COLUMBUS — Ohio officials are going to have to consider execution methods other than lethal injection, although they won't discuss which ones.
Gov. Mike DeWine said Wednesday morning that state prison officials are finding it impossible to line up any company willing to supply drugs for a new lethal-injection method to replace a protocol essentially declared cruel and unusual punishment.
Then Wednesday evening, DeWine announced that he was again delaying the execution of Warren Keith Henness, a Columbus man convicted of the 1992 slaying of a man from Circleville. Henness had been slated to die Sept. 12. His new date is May 14, 2020.
DeWine said he would talk to General Assembly leaders about whether legislation allowing a different execution method should be pursued.
Some Ohio death row inmates have been asking to be executed by firing squad — which was used in Utah in 2010 — while two Tennessee inmates last year opted to be executed in the electric chair. Ohio's "Old Sparky" has been in storage for years.
DeWine delayed four executions early this year after a federal judge in Dayton said Ohio’s current intravenous protocol would “almost certainly subject (a person) to severe pain and needless suffering.”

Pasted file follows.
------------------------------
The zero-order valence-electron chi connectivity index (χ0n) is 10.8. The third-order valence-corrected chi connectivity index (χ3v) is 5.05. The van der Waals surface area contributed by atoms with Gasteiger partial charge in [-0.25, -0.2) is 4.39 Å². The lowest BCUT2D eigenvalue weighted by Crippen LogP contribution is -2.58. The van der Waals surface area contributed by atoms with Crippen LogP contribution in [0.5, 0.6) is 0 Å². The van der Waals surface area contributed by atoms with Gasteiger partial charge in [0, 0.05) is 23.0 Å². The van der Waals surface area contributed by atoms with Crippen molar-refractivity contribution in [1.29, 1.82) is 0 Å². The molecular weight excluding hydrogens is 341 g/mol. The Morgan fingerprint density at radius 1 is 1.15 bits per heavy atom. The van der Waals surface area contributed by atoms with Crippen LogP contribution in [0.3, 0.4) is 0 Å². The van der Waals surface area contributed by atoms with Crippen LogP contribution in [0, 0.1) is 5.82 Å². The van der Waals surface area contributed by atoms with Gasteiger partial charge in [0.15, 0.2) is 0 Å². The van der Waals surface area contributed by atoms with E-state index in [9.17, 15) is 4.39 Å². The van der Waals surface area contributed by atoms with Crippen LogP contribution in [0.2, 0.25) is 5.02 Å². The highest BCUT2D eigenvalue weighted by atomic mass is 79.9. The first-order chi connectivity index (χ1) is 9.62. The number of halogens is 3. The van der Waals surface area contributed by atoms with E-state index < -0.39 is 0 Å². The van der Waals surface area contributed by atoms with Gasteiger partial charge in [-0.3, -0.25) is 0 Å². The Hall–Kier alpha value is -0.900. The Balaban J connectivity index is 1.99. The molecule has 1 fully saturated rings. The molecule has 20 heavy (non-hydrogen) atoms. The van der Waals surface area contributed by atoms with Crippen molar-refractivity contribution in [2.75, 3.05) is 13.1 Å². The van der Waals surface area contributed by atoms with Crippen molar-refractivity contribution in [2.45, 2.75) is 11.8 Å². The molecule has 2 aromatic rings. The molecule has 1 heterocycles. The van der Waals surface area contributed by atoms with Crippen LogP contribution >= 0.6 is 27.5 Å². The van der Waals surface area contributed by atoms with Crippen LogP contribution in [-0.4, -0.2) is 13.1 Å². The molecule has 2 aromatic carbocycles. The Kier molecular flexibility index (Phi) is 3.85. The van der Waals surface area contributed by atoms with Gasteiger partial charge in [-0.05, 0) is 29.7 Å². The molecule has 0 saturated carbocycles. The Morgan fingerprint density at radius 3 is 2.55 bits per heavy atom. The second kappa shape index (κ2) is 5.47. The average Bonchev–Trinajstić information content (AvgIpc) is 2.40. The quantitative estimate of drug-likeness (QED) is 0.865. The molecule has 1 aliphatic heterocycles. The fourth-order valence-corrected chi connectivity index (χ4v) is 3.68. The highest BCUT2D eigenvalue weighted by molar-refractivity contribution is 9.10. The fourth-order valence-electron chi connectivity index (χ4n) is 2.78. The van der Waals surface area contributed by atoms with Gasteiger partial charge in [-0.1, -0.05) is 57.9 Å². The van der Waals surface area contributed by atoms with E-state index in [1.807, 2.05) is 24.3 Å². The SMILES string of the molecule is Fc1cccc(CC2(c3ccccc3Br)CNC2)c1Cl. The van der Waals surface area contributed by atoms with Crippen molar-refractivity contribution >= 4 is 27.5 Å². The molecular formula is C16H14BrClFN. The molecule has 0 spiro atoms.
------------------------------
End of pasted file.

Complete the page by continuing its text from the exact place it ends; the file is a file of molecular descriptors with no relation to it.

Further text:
Makers of drugs used in executions have said in recent years that they don’t want their products used in executions. Ohio had been buying the drugs through its Department of Mental Health and Addiction Services and then driving them down to the death house at the Southern Ohio Correctional Facility near Lucasville without telling drugmakers how the substances would be used.
DeWine said the drugmakers have told the state that if they suspect any of their products would be used in executions, they will stop selling to the state altogether, potentially depriving Ohioans of important medicine. Those Ohioans include people who get drugs through the Department of Rehabilitation and Correction, state veterans homes, the Department of Youth Services, the Department of Mental Health and Addiction Services, local addiction-service providers and other agencies.
"If pharmaceutical companies discontinue supplying medications to the state of Ohio for these populations that are currently being served, it would put tens of thousands of our citizens at risk," DeWine said. "Drugs they need for their health will be put in peril."
Asked whether executions scheduled to resume this year will occur, DeWine said the matter is under review.